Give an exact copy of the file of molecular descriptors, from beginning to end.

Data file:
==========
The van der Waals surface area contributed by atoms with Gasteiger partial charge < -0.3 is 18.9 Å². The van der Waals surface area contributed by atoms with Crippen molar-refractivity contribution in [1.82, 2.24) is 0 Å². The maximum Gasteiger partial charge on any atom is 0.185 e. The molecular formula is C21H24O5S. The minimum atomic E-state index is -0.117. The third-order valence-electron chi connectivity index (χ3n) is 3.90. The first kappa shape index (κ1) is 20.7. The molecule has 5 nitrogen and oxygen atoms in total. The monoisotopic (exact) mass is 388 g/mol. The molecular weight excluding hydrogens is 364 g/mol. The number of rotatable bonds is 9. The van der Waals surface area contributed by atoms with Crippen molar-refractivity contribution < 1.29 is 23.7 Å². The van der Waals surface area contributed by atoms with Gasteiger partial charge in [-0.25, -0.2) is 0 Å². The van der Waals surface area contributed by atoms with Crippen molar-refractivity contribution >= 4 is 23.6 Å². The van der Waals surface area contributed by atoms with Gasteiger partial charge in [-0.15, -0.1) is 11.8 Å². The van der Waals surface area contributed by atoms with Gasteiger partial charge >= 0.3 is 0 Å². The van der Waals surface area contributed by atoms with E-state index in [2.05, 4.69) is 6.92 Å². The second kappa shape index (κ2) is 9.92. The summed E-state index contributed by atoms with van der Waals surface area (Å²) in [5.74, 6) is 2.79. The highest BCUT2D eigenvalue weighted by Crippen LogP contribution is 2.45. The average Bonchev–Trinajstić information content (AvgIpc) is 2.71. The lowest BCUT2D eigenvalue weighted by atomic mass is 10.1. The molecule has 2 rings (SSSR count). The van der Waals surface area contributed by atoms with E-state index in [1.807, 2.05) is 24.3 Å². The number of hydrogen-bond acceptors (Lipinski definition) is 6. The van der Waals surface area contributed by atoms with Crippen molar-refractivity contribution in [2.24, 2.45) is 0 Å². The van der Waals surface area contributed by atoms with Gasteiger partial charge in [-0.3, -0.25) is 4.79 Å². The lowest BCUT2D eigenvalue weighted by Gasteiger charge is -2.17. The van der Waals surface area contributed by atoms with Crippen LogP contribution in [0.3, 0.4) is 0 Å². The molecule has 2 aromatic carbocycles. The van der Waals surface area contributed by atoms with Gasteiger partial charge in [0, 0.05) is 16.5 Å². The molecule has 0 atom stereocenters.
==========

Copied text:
The van der Waals surface area contributed by atoms with Gasteiger partial charge < -0.3 is 18.9 Å². The van der Waals surface area contributed by atoms with Crippen molar-refractivity contribution in [1.82, 2.24) is 0 Å². The maximum Gasteiger partial charge on any atom is 0.185 e. The molecular formula is C21H24O5S. The minimum atomic E-state index is -0.117. The third-order valence-electron chi connectivity index (χ3n) is 3.90. The first kappa shape index (κ1) is 20.7. The molecule has 5 nitrogen and oxygen atoms in total. The monoisotopic (exact) mass is 388 g/mol. The molecular weight excluding hydrogens is 364 g/mol. The number of rotatable bonds is 9. The van der Waals surface area contributed by atoms with Crippen molar-refractivity contribution < 1.29 is 23.7 Å². The van der Waals surface area contributed by atoms with Gasteiger partial charge in [-0.25, -0.2) is 0 Å². The van der Waals surface area contributed by atoms with Crippen molar-refractivity contribution >= 4 is 23.6 Å². The van der Waals surface area contributed by atoms with Gasteiger partial charge in [-0.15, -0.1) is 11.8 Å². The van der Waals surface area contributed by atoms with Gasteiger partial charge >= 0.3 is 0 Å². The van der Waals surface area contributed by atoms with E-state index in [2.05, 4.69) is 6.92 Å². The second kappa shape index (κ2) is 9.92. The summed E-state index contributed by atoms with van der Waals surface area (Å²) in [5.74, 6) is 2.79. The highest BCUT2D eigenvalue weighted by Crippen LogP contribution is 2.45. The average Bonchev–Trinajstić information content (AvgIpc) is 2.71. The lowest BCUT2D eigenvalue weighted by atomic mass is 10.1. The molecule has 2 rings (SSSR count). The van der Waals surface area contributed by atoms with E-state index in [1.807, 2.05) is 24.3 Å². The number of hydrogen-bond acceptors (Lipinski definition) is 6. The van der Waals surface area contributed by atoms with Crippen molar-refractivity contribution in [2.24, 2.45) is 0 Å². The van der Waals surface area contributed by atoms with Gasteiger partial charge in [-0.3, -0.25) is 4.79 Å². The lowest BCUT2D eigenvalue weighted by Gasteiger charge is -2.17. The van der Waals surface area contributed by atoms with Crippen LogP contribution in [0.3, 0.4) is 0 Å². The molecule has 2 aromatic carbocycles. The van der Waals surface area contributed by atoms with Gasteiger partial charge in [0, 0.05) is 16.5 Å². The molecule has 0 atom stereocenters.